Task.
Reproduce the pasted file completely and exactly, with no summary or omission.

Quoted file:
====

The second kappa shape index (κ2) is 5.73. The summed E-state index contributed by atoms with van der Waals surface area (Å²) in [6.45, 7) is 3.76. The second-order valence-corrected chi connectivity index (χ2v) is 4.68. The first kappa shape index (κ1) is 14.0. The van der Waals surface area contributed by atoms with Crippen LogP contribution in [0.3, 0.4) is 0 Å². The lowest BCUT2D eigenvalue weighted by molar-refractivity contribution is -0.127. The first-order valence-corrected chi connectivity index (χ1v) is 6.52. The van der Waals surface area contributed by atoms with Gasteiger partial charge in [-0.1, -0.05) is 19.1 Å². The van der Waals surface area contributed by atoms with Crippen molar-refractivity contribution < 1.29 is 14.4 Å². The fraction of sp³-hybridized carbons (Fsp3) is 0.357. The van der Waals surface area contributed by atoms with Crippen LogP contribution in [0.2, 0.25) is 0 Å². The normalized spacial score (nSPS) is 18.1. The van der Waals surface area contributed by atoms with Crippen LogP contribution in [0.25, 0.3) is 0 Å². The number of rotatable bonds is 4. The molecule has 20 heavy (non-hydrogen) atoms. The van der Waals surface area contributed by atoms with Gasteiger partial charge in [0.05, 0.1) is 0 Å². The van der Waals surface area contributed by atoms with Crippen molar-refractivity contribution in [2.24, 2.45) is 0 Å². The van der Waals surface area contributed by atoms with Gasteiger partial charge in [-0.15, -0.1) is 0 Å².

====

The second kappa shape index (κ2) is 5.73. The summed E-state index contributed by atoms with van der Waals surface area (Å²) in [6.45, 7) is 3.76. The second-order valence-corrected chi connectivity index (χ2v) is 4.68. The first kappa shape index (κ1) is 14.0. The van der Waals surface area contributed by atoms with Crippen LogP contribution in [0.3, 0.4) is 0 Å². The lowest BCUT2D eigenvalue weighted by molar-refractivity contribution is -0.127. The first-order valence-corrected chi connectivity index (χ1v) is 6.52. The van der Waals surface area contributed by atoms with Gasteiger partial charge in [-0.1, -0.05) is 19.1 Å². The van der Waals surface area contributed by atoms with Crippen molar-refractivity contribution < 1.29 is 14.4 Å². The fraction of sp³-hybridized carbons (Fsp3) is 0.357. The van der Waals surface area contributed by atoms with Crippen LogP contribution in [0.2, 0.25) is 0 Å². The normalized spacial score (nSPS) is 18.1. The van der Waals surface area contributed by atoms with Crippen LogP contribution in [0.25, 0.3) is 0 Å². The number of rotatable bonds is 4. The molecule has 20 heavy (non-hydrogen) atoms. The van der Waals surface area contributed by atoms with Gasteiger partial charge in [0.05, 0.1) is 0 Å². The van der Waals surface area contributed by atoms with Crippen molar-refractivity contribution in [2.24, 2.45) is 0 Å². The van der Waals surface area contributed by atoms with Gasteiger partial charge in [-0.15, -0.1) is 0 Å².